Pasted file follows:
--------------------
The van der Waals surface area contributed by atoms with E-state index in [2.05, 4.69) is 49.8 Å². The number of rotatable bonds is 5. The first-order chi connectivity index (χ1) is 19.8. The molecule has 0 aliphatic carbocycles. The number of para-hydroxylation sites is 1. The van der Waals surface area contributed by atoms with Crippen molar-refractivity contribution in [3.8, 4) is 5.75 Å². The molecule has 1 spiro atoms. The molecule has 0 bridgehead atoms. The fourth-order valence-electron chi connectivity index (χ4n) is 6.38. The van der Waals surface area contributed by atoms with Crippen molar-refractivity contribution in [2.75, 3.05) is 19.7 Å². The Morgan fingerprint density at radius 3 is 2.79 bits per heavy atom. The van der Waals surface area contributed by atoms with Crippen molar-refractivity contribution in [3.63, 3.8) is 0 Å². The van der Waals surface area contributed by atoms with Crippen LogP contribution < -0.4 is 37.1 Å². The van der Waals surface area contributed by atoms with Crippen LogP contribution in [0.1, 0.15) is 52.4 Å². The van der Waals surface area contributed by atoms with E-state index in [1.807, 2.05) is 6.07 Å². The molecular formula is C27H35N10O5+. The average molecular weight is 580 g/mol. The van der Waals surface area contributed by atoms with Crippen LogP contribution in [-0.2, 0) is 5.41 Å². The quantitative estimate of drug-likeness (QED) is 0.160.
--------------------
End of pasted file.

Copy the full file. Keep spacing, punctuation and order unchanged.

The van der Waals surface area contributed by atoms with E-state index in [2.05, 4.69) is 49.8 Å². The number of rotatable bonds is 5. The first-order chi connectivity index (χ1) is 19.8. The molecule has 0 aliphatic carbocycles. The number of para-hydroxylation sites is 1. The van der Waals surface area contributed by atoms with Crippen molar-refractivity contribution in [3.8, 4) is 5.75 Å². The molecule has 1 spiro atoms. The molecule has 0 bridgehead atoms. The fourth-order valence-electron chi connectivity index (χ4n) is 6.38. The van der Waals surface area contributed by atoms with Crippen molar-refractivity contribution in [2.75, 3.05) is 19.7 Å². The Morgan fingerprint density at radius 3 is 2.79 bits per heavy atom. The van der Waals surface area contributed by atoms with Crippen molar-refractivity contribution in [3.63, 3.8) is 0 Å². The van der Waals surface area contributed by atoms with Crippen LogP contribution < -0.4 is 37.1 Å². The van der Waals surface area contributed by atoms with Crippen LogP contribution in [0.1, 0.15) is 52.4 Å². The van der Waals surface area contributed by atoms with E-state index in [1.807, 2.05) is 6.07 Å². The molecular formula is C27H35N10O5+. The average molecular weight is 580 g/mol. The van der Waals surface area contributed by atoms with Crippen LogP contribution in [-0.2, 0) is 5.41 Å². The quantitative estimate of drug-likeness (QED) is 0.160.